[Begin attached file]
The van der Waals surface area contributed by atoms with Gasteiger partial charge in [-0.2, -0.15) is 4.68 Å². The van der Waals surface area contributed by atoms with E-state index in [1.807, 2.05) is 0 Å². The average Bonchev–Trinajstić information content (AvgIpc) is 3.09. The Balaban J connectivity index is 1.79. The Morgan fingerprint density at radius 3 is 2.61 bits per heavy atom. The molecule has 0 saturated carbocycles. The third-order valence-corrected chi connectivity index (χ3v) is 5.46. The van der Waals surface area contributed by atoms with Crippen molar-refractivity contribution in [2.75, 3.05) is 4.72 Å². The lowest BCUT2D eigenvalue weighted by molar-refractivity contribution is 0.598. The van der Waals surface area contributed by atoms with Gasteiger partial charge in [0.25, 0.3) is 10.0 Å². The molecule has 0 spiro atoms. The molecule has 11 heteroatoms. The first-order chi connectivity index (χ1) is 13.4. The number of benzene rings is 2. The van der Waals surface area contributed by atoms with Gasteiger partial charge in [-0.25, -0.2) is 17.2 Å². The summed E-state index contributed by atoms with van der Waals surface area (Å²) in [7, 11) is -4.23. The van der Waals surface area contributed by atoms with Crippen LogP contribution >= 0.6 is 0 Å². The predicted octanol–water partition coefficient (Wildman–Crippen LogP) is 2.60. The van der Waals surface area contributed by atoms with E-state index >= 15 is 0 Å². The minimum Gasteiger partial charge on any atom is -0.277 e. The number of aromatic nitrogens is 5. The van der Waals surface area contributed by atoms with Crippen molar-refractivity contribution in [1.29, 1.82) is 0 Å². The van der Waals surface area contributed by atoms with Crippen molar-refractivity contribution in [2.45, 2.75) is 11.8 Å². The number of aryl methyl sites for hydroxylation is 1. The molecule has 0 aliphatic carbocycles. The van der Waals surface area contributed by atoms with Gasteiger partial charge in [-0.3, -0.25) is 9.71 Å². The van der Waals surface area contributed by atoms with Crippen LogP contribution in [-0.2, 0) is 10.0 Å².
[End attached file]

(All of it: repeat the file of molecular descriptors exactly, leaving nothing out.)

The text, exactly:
The van der Waals surface area contributed by atoms with Gasteiger partial charge in [-0.2, -0.15) is 4.68 Å². The van der Waals surface area contributed by atoms with E-state index in [1.807, 2.05) is 0 Å². The average Bonchev–Trinajstić information content (AvgIpc) is 3.09. The Balaban J connectivity index is 1.79. The Morgan fingerprint density at radius 3 is 2.61 bits per heavy atom. The molecule has 0 saturated carbocycles. The third-order valence-corrected chi connectivity index (χ3v) is 5.46. The van der Waals surface area contributed by atoms with Crippen molar-refractivity contribution in [2.75, 3.05) is 4.72 Å². The lowest BCUT2D eigenvalue weighted by molar-refractivity contribution is 0.598. The van der Waals surface area contributed by atoms with Gasteiger partial charge in [0.25, 0.3) is 10.0 Å². The molecule has 0 spiro atoms. The molecule has 11 heteroatoms. The first-order chi connectivity index (χ1) is 13.4. The number of benzene rings is 2. The van der Waals surface area contributed by atoms with Gasteiger partial charge in [-0.25, -0.2) is 17.2 Å². The summed E-state index contributed by atoms with van der Waals surface area (Å²) in [7, 11) is -4.23. The van der Waals surface area contributed by atoms with Crippen LogP contribution >= 0.6 is 0 Å². The predicted octanol–water partition coefficient (Wildman–Crippen LogP) is 2.60. The van der Waals surface area contributed by atoms with E-state index >= 15 is 0 Å². The minimum Gasteiger partial charge on any atom is -0.277 e. The number of aromatic nitrogens is 5. The van der Waals surface area contributed by atoms with Crippen molar-refractivity contribution in [1.29, 1.82) is 0 Å². The van der Waals surface area contributed by atoms with Crippen molar-refractivity contribution in [2.45, 2.75) is 11.8 Å². The number of aryl methyl sites for hydroxylation is 1. The molecule has 0 aliphatic carbocycles. The van der Waals surface area contributed by atoms with Gasteiger partial charge in [-0.3, -0.25) is 9.71 Å². The van der Waals surface area contributed by atoms with Crippen LogP contribution in [-0.2, 0) is 10.0 Å².